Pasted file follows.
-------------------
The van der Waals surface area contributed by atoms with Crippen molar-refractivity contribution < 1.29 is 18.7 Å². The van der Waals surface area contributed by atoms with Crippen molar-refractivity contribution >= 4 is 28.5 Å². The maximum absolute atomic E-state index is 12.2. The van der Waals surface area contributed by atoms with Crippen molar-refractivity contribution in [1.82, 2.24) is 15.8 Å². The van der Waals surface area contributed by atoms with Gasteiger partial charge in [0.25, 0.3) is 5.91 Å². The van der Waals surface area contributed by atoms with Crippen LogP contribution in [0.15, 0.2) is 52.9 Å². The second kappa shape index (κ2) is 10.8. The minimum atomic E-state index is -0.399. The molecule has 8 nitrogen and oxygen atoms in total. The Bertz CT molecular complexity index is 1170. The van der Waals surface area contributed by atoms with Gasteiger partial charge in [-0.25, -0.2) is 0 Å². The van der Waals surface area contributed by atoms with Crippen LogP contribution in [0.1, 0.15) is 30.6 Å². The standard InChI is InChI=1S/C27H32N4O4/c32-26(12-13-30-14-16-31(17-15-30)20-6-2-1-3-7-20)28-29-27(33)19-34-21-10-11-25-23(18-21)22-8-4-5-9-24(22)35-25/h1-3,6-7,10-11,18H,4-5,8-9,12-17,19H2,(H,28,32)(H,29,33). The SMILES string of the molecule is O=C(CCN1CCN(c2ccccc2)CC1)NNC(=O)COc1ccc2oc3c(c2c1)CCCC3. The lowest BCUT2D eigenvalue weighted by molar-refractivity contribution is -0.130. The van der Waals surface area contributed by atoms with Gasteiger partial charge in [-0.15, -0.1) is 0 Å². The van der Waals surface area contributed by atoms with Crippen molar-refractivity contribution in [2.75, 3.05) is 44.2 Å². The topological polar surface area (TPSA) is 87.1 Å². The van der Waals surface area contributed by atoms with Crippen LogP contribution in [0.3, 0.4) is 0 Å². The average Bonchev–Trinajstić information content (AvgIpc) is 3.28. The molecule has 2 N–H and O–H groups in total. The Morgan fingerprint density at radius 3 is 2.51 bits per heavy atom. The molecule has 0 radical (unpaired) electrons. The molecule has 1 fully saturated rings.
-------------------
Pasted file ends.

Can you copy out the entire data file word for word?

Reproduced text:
The van der Waals surface area contributed by atoms with Crippen molar-refractivity contribution < 1.29 is 18.7 Å². The van der Waals surface area contributed by atoms with Crippen molar-refractivity contribution >= 4 is 28.5 Å². The maximum absolute atomic E-state index is 12.2. The van der Waals surface area contributed by atoms with Crippen molar-refractivity contribution in [1.82, 2.24) is 15.8 Å². The van der Waals surface area contributed by atoms with Gasteiger partial charge in [0.25, 0.3) is 5.91 Å². The van der Waals surface area contributed by atoms with Crippen LogP contribution in [0.15, 0.2) is 52.9 Å². The second kappa shape index (κ2) is 10.8. The minimum atomic E-state index is -0.399. The molecule has 8 nitrogen and oxygen atoms in total. The Bertz CT molecular complexity index is 1170. The van der Waals surface area contributed by atoms with Gasteiger partial charge in [-0.25, -0.2) is 0 Å². The van der Waals surface area contributed by atoms with Crippen LogP contribution in [0.1, 0.15) is 30.6 Å². The standard InChI is InChI=1S/C27H32N4O4/c32-26(12-13-30-14-16-31(17-15-30)20-6-2-1-3-7-20)28-29-27(33)19-34-21-10-11-25-23(18-21)22-8-4-5-9-24(22)35-25/h1-3,6-7,10-11,18H,4-5,8-9,12-17,19H2,(H,28,32)(H,29,33). The SMILES string of the molecule is O=C(CCN1CCN(c2ccccc2)CC1)NNC(=O)COc1ccc2oc3c(c2c1)CCCC3. The lowest BCUT2D eigenvalue weighted by molar-refractivity contribution is -0.130. The van der Waals surface area contributed by atoms with Gasteiger partial charge in [-0.15, -0.1) is 0 Å². The van der Waals surface area contributed by atoms with Crippen molar-refractivity contribution in [2.75, 3.05) is 44.2 Å². The topological polar surface area (TPSA) is 87.1 Å². The van der Waals surface area contributed by atoms with Crippen LogP contribution in [0.3, 0.4) is 0 Å². The average Bonchev–Trinajstić information content (AvgIpc) is 3.28. The molecule has 2 N–H and O–H groups in total. The Morgan fingerprint density at radius 3 is 2.51 bits per heavy atom. The molecule has 0 radical (unpaired) electrons. The molecule has 1 fully saturated rings.